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The Forgotten Tool of Training

Updated: Apr 30, 2023

There are many pieces of equipment, gadgets, supplements and many more tools that claim to help you achieve your training goals. However, there is one forgotten training tool that is so undervalued; and this is the training log. In my opinion, the biggest reason why training logs are so important is that they help to track progress and the amount of work being performed.


What makes us progress in the gym is simply doing more work over a given period of time. This is a simple way to describe the concept of progressive overload (which will be blog post in the future). Increasing the amount of work done in training can come in a variety of ways: increasing reps, number of sets, weight on the bar, adding super sets to increase the density of work performed, and many other ways. However, if you do not know how many sets or reps you performed, or how much weight you lifted, how can you be sure if you are increasing your work from week to week? Here is an example:

Let’s say I am doing a program that calls for 4 sets of 8 reps in the squat. If I don’t have a training log to track my workouts from week to week, I may fall into the trap of just guessing how much to add to the bar. You may end up doing the following:


Week 1: 4 sets of 8 at 185 lbs Week 2: 4 sets of 8 at 175 lbs


At this point, you forget how much weight you squatted in week 1 and 2. You approach the bar and say to yourself oh well, go big or go home, and you do the following.


Week 3: attempt 4 sets of 8 at 205 lbs; but can only squeeze out 5 reps each set.

With a training log, you will be able to strategically do the following.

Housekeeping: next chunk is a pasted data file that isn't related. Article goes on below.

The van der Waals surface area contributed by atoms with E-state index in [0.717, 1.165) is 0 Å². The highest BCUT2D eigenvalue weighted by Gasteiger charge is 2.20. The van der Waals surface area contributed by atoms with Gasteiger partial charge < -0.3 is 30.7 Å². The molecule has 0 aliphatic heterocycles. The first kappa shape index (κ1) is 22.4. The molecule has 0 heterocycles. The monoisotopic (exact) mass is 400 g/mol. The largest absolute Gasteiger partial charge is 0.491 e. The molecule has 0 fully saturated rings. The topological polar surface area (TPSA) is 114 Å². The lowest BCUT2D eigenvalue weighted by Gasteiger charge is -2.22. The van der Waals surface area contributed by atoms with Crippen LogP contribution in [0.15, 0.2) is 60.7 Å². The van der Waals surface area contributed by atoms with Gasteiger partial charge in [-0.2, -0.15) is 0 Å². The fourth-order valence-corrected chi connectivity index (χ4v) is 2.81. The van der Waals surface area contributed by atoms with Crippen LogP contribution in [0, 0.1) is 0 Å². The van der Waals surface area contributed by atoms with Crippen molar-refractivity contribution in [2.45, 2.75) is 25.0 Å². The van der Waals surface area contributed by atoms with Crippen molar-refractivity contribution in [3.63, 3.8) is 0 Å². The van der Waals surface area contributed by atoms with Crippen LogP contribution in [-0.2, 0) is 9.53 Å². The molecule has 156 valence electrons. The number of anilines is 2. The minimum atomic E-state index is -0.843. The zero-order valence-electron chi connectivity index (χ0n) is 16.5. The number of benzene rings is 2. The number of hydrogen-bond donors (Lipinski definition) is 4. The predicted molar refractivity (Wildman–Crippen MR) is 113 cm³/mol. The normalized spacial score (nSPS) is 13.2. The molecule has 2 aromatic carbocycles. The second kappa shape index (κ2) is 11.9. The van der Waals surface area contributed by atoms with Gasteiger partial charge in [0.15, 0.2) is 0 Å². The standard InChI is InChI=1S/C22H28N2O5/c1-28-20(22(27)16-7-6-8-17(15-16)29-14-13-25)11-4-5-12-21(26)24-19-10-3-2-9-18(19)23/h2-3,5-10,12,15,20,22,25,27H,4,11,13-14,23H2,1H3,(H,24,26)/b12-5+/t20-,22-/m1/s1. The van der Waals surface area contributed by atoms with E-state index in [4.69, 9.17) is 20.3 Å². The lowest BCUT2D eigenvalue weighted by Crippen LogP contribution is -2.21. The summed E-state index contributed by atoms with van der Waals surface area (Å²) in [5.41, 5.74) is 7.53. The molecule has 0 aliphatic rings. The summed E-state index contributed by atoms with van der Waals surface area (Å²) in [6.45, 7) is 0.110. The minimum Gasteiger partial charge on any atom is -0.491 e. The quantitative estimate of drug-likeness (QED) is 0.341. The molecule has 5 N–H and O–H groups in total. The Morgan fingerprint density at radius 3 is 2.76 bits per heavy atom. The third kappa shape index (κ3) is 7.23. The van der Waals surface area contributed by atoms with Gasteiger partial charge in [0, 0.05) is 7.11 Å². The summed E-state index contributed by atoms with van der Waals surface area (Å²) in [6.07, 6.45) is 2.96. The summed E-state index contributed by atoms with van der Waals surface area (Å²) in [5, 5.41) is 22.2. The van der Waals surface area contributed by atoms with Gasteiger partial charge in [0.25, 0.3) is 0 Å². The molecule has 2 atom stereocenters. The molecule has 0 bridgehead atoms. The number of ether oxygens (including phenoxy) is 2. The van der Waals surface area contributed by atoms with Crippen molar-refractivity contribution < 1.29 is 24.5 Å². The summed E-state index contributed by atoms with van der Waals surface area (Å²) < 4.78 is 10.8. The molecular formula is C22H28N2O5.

Week 1: 4 sets of 8 with 185 lbs week 2: 4 sets of 8 with 185 lbs


Now that you know the last two squat sessions you did the same weight, you can increase the work performed by increasing the weight of the last set.


Week 3: 3 sets of 8 with 185 lbs, 1 set of 8 at 205 lbs


We can also look at these mathematically using total volume. Total volume is equal to the amount of sets x reps x weight used (another term for this is tonnage).Think of this as way to quantify how much work you are doing during your training.


Here is the total volume for each of the following weeks without a log.

Week 1: 5,920 lbs Week 2: 5,600 lbs Week 3: 4,100 lbs Total: 15,620 lbs Now for the volume for the weeks with a training log.

Week 1: 5,920 lbs Week 2: 5,920 lbs Week 3: 6,080 lbs Total: 17,920 lbs


As you can see, over the course of 3 weeks, the total weight lifted is much greater when one takes the time and effort to track their lifts accordingly. This is just one way in which we can see an example of progressive overload with the help of logging your training.


This also has major implications if you are a strength coach or personal trainer. By monitoring and tracking your client’s progress, you will know how and when to appropriately progress them. This will help them achieve their goals way more efficiently than if you were to guess how to prescribe their training.


There is no one way to keep a log. You can use your phone, excel, or a notebook. Training logs are so helpful and important because we can keep track of our progress. Any progress is progress, no matter how small, and even the smallest victories only help us to love the process of training more and more.

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